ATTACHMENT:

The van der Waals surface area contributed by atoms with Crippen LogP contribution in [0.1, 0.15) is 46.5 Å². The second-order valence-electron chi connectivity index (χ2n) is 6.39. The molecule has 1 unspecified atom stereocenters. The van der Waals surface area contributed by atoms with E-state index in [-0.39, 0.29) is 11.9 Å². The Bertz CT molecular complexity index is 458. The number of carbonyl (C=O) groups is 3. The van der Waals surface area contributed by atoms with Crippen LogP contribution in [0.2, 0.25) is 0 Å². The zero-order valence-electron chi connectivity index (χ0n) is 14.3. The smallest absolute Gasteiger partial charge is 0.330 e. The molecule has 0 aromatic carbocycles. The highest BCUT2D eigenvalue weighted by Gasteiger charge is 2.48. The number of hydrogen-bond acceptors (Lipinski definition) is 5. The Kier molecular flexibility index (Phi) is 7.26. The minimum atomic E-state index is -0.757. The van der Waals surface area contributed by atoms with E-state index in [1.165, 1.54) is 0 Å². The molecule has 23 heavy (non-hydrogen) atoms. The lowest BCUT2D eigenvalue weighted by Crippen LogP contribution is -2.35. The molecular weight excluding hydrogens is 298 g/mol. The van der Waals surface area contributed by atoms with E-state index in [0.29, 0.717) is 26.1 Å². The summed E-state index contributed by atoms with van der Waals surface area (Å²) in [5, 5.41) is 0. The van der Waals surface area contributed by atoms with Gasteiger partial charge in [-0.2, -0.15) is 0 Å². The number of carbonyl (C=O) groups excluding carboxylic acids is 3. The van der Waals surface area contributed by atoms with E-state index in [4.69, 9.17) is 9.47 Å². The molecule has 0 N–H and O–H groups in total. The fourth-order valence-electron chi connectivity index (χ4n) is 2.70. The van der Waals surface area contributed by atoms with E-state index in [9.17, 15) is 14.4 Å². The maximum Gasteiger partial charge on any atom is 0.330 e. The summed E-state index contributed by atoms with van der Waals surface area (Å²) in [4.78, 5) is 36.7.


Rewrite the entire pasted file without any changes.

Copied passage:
The van der Waals surface area contributed by atoms with Crippen LogP contribution in [0.1, 0.15) is 46.5 Å². The second-order valence-electron chi connectivity index (χ2n) is 6.39. The molecule has 1 unspecified atom stereocenters. The van der Waals surface area contributed by atoms with E-state index in [-0.39, 0.29) is 11.9 Å². The Bertz CT molecular complexity index is 458. The number of carbonyl (C=O) groups is 3. The van der Waals surface area contributed by atoms with Crippen LogP contribution in [0.2, 0.25) is 0 Å². The zero-order valence-electron chi connectivity index (χ0n) is 14.3. The smallest absolute Gasteiger partial charge is 0.330 e. The molecule has 0 aromatic carbocycles. The highest BCUT2D eigenvalue weighted by Gasteiger charge is 2.48. The number of hydrogen-bond acceptors (Lipinski definition) is 5. The Kier molecular flexibility index (Phi) is 7.26. The minimum atomic E-state index is -0.757. The van der Waals surface area contributed by atoms with E-state index in [1.165, 1.54) is 0 Å². The molecule has 23 heavy (non-hydrogen) atoms. The lowest BCUT2D eigenvalue weighted by Crippen LogP contribution is -2.35. The molecular weight excluding hydrogens is 298 g/mol. The van der Waals surface area contributed by atoms with E-state index in [0.29, 0.717) is 26.1 Å². The summed E-state index contributed by atoms with van der Waals surface area (Å²) in [5, 5.41) is 0. The van der Waals surface area contributed by atoms with Gasteiger partial charge in [-0.2, -0.15) is 0 Å². The number of carbonyl (C=O) groups excluding carboxylic acids is 3. The van der Waals surface area contributed by atoms with E-state index in [4.69, 9.17) is 9.47 Å². The molecule has 0 N–H and O–H groups in total. The fourth-order valence-electron chi connectivity index (χ4n) is 2.70. The van der Waals surface area contributed by atoms with E-state index in [9.17, 15) is 14.4 Å². The maximum Gasteiger partial charge on any atom is 0.330 e. The summed E-state index contributed by atoms with van der Waals surface area (Å²) in [4.78, 5) is 36.7.